Jasmine Paolini edges Vekic in marathon match to reach first Wimbledon final

Seventh-seeded Jasmine Paolini made history by becoming the first Italian woman to secure a place in the Wimbledon final, overcoming Croatian Donna Vekic 2-6 6-4 7-6(8) on Wednesday. This match marked the longest women’s semi-final ever at the All England Club.

Spectators on Centre Court witnessed a thrilling contest as both athletes pushed their limits in pursuit of a spot in the final, where they will face either Barbora Krejcikova or 2022 champion Elena Rybakina.

Both players, aged 28, were venturing into new territory; Vekic was competing in her first major semi-final, while Paolini had not won a single match on grass prior to this year.

Vekic dominated the initial set with ease, breaking Paolini’s serve in the fifth and seventh games. Her combination of powerful groundstrokes and delicate dropshots proved too challenging for Paolini under the bright sun.

Encouraged by a fervent group of Italian supporters, Paolini adopted a more assertive approach in the second set, frequently moving towards the net and putting Vekic on the defensive. Her determination and vigour eventually resulted in a crucial break, allowing her to secure the set.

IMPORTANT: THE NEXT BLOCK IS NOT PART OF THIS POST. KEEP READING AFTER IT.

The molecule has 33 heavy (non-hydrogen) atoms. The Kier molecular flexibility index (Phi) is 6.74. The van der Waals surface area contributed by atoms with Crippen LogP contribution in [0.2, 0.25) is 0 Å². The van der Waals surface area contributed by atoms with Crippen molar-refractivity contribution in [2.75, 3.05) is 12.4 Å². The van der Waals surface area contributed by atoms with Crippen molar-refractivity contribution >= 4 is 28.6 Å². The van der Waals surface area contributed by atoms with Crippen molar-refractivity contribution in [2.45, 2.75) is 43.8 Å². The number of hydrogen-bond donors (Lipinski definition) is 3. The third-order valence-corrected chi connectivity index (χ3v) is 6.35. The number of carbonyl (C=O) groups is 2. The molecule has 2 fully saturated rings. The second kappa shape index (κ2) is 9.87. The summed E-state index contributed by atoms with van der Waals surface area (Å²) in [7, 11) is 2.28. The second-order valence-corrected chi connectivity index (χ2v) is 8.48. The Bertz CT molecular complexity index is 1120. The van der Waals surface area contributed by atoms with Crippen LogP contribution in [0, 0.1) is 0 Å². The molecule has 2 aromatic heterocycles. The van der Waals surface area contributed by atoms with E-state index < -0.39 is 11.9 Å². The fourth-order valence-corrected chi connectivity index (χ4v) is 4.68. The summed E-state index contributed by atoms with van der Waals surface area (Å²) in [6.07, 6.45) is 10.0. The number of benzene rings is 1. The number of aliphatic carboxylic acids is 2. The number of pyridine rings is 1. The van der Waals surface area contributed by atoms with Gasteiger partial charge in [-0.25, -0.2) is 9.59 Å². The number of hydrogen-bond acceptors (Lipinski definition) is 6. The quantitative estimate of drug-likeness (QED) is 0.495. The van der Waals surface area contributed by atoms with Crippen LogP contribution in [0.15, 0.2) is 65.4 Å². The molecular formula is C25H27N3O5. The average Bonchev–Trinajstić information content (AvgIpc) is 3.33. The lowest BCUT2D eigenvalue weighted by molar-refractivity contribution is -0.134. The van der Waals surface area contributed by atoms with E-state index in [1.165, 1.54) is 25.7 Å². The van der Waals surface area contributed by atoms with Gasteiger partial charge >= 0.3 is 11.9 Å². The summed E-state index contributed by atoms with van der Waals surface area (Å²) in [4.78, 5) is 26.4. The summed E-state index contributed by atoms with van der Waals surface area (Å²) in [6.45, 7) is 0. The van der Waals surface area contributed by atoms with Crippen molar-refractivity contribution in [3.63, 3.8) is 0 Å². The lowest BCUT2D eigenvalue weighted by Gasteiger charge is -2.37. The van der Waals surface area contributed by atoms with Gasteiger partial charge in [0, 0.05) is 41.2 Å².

In the final set, both players experienced multiple breaks as unforced errors mounted, with Vekic in particular showing signs of fatigue and emotional strain. She was visibly upset after saving Paolini’s initial match point.

A successful challenge that overturned a line call enabled Paolini to hold serve in an almost 10-minute game, leaving Vekic in tears during the changeover. Despite Vekic’s efforts to save another match point and maintain her serve to force a tiebreak, she seemed especially weary, committing a total of 57 unforced errors and expressing her frustrations to her coach, Pam Shriver, in the players’ box.

Paolini, on the other hand, remained as energised as she had been at the outset. She triumphed in the two hour, 51-minute marathon, during which both athletes covered over 3.5 kilometres, to advance to her second consecutive Grand Slam final.

“The past few months have been utterly chaotic for me. I am striving to concentrate on my performance on the court, and my passion for tennis remains unwavering. Being here is incredible, and it feels like a dream,” Paolini, who advanced to the semi-finals in Eastbourne last month, expressed on the court.

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“I believe it was a very intense match, and I aimed to give my best effort. Now it’s time for recovery, and I think I need an ice bath as my legs are feeling somewhat fatigued.”

The previous record for the longest women’s semi-final at Wimbledon was set in 2009, lasting two hours and 50 minutes between Serena Williams and Elena Dementieva.

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